The crowd at the Democratic Party's annual dinner in western Wisconsin's Vernon County was large, loud and longing for a little partisan passion.
Far from feeling beat down by the November presidential election result, the more than 100 rural Democrats who gathered in small city of Viroqua this week were ready to fight against the war in Iraq, against economic policies that favor big business over working people and family farmers and against the warping of the public discourse by a media that is more concerned about Scott Peterson's conviction than the future of Social Security.
Unfortunately, they couldn't find many reflections of their grassroots passion in the current leadership of the Democratic Party. The sense that the time had come for a fresh face was palpable.
As US Rep. John Conyers, the ranking Democrat on the House Judiciary Committee, chaired Tuesday's hearing on irregularities in the presidential voting in Ohio on November 2, the Rev. Jesse Jackson warned that the session must be more than merely an opportunity to "vent."
"We cannot vent and then have Congress not act. If these reports are not investigated, we have all wasted our time," the two-time candidate for the Democratic presidential nomination declared. "This cannot simply be an academic venting session. Take this struggle to the streets and legitimize it there, as they did in Selma."
Jackson is right. There is no question that the voting and ballot counting processes in Ohio--and a number of other states--were deeply flawed. Those flaws are well outlined in the letter that Conyers and eleven other Democratic representatives sent earlier this month to Ohio Secretary of State Ken Blackwell. (Click here to read the letter and other recent communications from Conyers to state and federal officials regarding the electoral troubles in Ohio.)
Democrats are talking a lot these days about how to reconnect with rural voters. It's an important conversation, as much about the decline in the party's fortunes can be traced to the fact that people who live on farms and in small towns, who not that many years ago were about evenly divided in their partisan loyalties, provided President Bush and the Republican Party with overwhelming support in 2004.
Unfortunately, most of the talk involves tortured discussions about how to tip-toe around issues such as gay rights and gun control.
Such discussions miss the point of the party's problem in small-town America completely. Gays and guns are only big issues in rural regions because Democrats have done a lousy job of distinguishing themselves on the big-ticket economic issues -- trade policy, protection of family farmers, rural development -- that define whether rural Americans can maintain their livelihoods and lifestyles.
The Rev. John Thomas, who serves as general minister and president of the United Church of Christ, is having a hard time figuring out why the same broadcasters that profited so handsomely from airing the vicious and divisive attack advertisements during the recent presidential election are now refusing to air an advertisement from his denomination that celebrates respect for one another and inclusiveness.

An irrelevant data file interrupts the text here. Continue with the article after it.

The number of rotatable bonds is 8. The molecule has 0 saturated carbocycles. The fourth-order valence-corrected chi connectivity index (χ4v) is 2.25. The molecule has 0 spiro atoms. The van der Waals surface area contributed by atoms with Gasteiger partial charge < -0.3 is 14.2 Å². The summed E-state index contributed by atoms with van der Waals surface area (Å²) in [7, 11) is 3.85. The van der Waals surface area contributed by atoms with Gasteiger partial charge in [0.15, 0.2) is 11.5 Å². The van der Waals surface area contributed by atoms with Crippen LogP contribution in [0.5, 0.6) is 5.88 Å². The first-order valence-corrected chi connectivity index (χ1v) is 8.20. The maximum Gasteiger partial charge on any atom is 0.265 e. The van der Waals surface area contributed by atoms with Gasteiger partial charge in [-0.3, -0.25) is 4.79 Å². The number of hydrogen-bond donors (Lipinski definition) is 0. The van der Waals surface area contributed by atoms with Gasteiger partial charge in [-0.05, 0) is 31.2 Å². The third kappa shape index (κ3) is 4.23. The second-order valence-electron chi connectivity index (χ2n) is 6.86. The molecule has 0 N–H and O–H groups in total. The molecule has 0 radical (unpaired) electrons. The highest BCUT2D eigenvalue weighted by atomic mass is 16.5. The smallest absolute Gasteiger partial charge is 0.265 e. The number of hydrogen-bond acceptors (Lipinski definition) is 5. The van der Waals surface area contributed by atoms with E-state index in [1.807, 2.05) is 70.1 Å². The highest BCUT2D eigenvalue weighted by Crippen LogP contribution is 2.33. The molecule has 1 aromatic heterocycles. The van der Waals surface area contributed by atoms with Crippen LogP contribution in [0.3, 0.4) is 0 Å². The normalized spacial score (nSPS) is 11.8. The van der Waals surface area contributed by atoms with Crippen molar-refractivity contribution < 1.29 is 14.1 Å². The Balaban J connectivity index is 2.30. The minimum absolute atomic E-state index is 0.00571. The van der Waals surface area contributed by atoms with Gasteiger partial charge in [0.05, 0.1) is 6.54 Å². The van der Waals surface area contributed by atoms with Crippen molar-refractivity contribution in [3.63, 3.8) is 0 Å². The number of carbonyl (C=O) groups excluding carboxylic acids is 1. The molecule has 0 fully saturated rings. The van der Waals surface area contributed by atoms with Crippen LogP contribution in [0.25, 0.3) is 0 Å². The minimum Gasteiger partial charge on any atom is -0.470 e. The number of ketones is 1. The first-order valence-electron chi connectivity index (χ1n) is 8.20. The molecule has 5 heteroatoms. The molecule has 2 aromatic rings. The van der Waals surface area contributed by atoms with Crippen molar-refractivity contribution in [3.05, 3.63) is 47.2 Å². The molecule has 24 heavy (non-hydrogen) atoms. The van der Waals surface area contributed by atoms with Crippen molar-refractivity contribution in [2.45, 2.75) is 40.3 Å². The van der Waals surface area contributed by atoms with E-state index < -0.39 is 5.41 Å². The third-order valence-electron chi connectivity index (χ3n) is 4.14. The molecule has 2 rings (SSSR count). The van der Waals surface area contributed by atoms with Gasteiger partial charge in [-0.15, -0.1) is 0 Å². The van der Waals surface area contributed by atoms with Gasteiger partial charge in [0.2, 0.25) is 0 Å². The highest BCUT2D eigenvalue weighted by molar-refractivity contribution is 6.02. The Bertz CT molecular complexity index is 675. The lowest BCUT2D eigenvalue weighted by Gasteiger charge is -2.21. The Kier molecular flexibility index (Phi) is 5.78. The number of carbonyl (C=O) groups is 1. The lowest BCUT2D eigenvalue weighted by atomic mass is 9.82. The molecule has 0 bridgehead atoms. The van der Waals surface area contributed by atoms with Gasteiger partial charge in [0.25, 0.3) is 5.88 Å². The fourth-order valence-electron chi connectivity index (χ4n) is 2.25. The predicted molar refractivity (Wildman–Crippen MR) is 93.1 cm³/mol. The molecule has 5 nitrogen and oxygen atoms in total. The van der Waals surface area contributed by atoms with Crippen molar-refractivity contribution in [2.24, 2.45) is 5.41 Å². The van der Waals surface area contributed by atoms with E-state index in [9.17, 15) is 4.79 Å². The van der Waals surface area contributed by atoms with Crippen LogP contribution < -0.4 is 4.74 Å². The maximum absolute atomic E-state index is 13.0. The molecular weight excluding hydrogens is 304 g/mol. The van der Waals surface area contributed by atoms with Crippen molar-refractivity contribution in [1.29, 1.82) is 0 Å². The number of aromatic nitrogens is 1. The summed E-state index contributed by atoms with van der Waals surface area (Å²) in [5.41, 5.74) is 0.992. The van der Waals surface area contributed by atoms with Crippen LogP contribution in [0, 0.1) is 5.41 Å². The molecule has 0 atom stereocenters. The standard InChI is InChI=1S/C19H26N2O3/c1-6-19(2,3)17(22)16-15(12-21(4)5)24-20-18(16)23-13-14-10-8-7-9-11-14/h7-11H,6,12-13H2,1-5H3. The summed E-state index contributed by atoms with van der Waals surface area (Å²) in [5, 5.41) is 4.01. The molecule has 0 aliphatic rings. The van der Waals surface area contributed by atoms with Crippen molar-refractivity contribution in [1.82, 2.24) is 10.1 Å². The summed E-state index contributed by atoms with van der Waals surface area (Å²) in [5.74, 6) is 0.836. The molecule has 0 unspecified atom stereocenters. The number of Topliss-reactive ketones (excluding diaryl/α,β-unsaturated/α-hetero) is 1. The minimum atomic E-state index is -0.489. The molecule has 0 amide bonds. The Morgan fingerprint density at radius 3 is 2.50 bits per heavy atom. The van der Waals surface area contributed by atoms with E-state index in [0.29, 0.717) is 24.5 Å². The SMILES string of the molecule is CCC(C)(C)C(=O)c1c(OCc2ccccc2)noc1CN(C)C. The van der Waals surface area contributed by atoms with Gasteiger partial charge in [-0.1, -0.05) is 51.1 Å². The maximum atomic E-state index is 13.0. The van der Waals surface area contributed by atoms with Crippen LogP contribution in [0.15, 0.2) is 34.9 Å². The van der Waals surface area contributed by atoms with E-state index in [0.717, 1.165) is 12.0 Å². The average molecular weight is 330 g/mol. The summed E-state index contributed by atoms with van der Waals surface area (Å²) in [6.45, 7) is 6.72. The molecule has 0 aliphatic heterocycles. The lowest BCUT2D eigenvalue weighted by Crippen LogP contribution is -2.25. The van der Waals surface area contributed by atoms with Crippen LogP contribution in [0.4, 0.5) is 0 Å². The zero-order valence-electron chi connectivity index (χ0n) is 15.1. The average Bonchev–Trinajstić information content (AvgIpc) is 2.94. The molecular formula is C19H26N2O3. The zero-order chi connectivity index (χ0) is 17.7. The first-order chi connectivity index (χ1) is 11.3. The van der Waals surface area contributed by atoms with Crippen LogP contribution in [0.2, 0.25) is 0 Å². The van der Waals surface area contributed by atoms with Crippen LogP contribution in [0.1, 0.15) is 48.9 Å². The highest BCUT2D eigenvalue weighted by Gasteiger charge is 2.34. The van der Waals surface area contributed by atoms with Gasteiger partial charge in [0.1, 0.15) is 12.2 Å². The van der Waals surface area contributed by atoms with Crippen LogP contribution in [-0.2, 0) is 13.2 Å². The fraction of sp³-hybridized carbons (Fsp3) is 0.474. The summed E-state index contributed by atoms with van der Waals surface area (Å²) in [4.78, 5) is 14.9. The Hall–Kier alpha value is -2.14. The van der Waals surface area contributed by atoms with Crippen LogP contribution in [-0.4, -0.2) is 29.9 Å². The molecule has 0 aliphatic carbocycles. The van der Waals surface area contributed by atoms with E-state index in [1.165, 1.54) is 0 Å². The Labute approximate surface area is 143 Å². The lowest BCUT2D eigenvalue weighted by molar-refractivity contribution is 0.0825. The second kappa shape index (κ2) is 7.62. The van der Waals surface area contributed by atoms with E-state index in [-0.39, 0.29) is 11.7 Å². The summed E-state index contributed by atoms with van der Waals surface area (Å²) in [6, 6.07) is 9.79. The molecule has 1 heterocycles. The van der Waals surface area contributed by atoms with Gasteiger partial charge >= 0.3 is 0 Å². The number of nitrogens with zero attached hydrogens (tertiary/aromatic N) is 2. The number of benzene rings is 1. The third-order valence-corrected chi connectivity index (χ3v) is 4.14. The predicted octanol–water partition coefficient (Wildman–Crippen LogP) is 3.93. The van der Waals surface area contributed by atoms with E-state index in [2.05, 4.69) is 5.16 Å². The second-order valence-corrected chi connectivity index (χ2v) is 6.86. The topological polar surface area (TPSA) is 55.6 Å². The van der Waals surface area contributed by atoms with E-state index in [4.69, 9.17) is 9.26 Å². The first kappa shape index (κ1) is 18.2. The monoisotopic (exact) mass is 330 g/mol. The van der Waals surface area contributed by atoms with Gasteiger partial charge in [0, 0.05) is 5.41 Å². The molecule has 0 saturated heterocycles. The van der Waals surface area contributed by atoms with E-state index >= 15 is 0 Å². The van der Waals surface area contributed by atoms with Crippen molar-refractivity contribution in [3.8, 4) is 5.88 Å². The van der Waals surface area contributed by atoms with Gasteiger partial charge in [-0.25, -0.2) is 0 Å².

"It's ironic that after a political season awash in commercials based on fear and deception by both parties seen on all the major networks , an ad with a message of welcome and inclusion would be deemed too controversial," said Thomas. "What's going on here?"
The ad in question is part of an ambitious new national campaign by the UCC to appeal to Americans who feel alienated from religion and churches, and to equip the denomination's 6,000 congregations across the U.S. to welcome newcomers. In an effort to break through the commercial clutter that clogs the arteries of broadcast and cable television, the UCC ad features an arresting image: a pair of muscle-bound bouncers standing in front of a church and telling some people they can attend while turning others away.
Aside from the Fourth of July, Thanksgiving is the most distinctly American of our national holidays.
As such, if we see it as more than just the day before the Christmas shopping season begins, Thanksgiving offers an opportunity to reflect on the direction of the nation.
The Pilgrims who came ashore at Plymouth Rock were not the first Americans. But their story, and their relatively peaceful interactions with the Indians who welcomed them to the region, form an essential part of the national narrative for many Americans.
The best question asked in the aftermath of the 2004 US election came from a British newspaper, The Daily Mirror, which inquired over a picture of George W. Bush, "How can 59,054,087 be so dumb?
Now, another British newspaper has answered the question. A new marketing campaign for The Weekly Guardian, one of the most respected publications in the world, features images of a dancing Bush and notes that, "Many US citizens think the world backed the war in Iraq. Maybe it's the papers they're reading."
The weekly compendium of articles and analyses of global affairs from Britain's liberal Guardian newspaper has long been regarded as an antidote to government controlled, spun and inept local media. Nelson Mandela, when he was held in South Africa's Pollsmor Prison, referred to the Weekly Guardian as a "window on the wider world."